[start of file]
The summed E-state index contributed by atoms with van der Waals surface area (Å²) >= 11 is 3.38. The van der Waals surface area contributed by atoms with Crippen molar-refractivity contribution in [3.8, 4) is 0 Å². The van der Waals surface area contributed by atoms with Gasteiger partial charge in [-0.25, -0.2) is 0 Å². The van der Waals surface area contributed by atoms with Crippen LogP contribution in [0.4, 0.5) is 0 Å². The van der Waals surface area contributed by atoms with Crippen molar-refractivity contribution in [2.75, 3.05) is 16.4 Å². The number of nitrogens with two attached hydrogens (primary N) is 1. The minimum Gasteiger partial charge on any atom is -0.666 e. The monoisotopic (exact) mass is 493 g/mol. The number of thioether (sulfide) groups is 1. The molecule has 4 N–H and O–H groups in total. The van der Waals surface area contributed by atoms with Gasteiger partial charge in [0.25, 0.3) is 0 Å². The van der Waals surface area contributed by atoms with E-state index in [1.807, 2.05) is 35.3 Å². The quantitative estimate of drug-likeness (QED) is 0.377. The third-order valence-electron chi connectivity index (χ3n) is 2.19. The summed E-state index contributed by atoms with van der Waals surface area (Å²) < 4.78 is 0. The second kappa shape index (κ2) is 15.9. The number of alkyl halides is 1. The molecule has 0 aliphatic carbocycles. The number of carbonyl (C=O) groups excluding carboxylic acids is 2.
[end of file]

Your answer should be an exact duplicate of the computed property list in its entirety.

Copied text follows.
The summed E-state index contributed by atoms with van der Waals surface area (Å²) >= 11 is 3.38. The van der Waals surface area contributed by atoms with Crippen molar-refractivity contribution in [3.8, 4) is 0 Å². The van der Waals surface area contributed by atoms with Gasteiger partial charge in [-0.25, -0.2) is 0 Å². The van der Waals surface area contributed by atoms with Crippen LogP contribution in [0.4, 0.5) is 0 Å². The van der Waals surface area contributed by atoms with Crippen molar-refractivity contribution in [2.75, 3.05) is 16.4 Å². The number of nitrogens with two attached hydrogens (primary N) is 1. The minimum Gasteiger partial charge on any atom is -0.666 e. The monoisotopic (exact) mass is 493 g/mol. The number of thioether (sulfide) groups is 1. The molecule has 4 N–H and O–H groups in total. The van der Waals surface area contributed by atoms with Gasteiger partial charge in [0.25, 0.3) is 0 Å². The van der Waals surface area contributed by atoms with E-state index in [1.807, 2.05) is 35.3 Å². The quantitative estimate of drug-likeness (QED) is 0.377. The third-order valence-electron chi connectivity index (χ3n) is 2.19. The summed E-state index contributed by atoms with van der Waals surface area (Å²) < 4.78 is 0. The second kappa shape index (κ2) is 15.9. The number of alkyl halides is 1. The molecule has 0 aliphatic carbocycles. The number of carbonyl (C=O) groups excluding carboxylic acids is 2.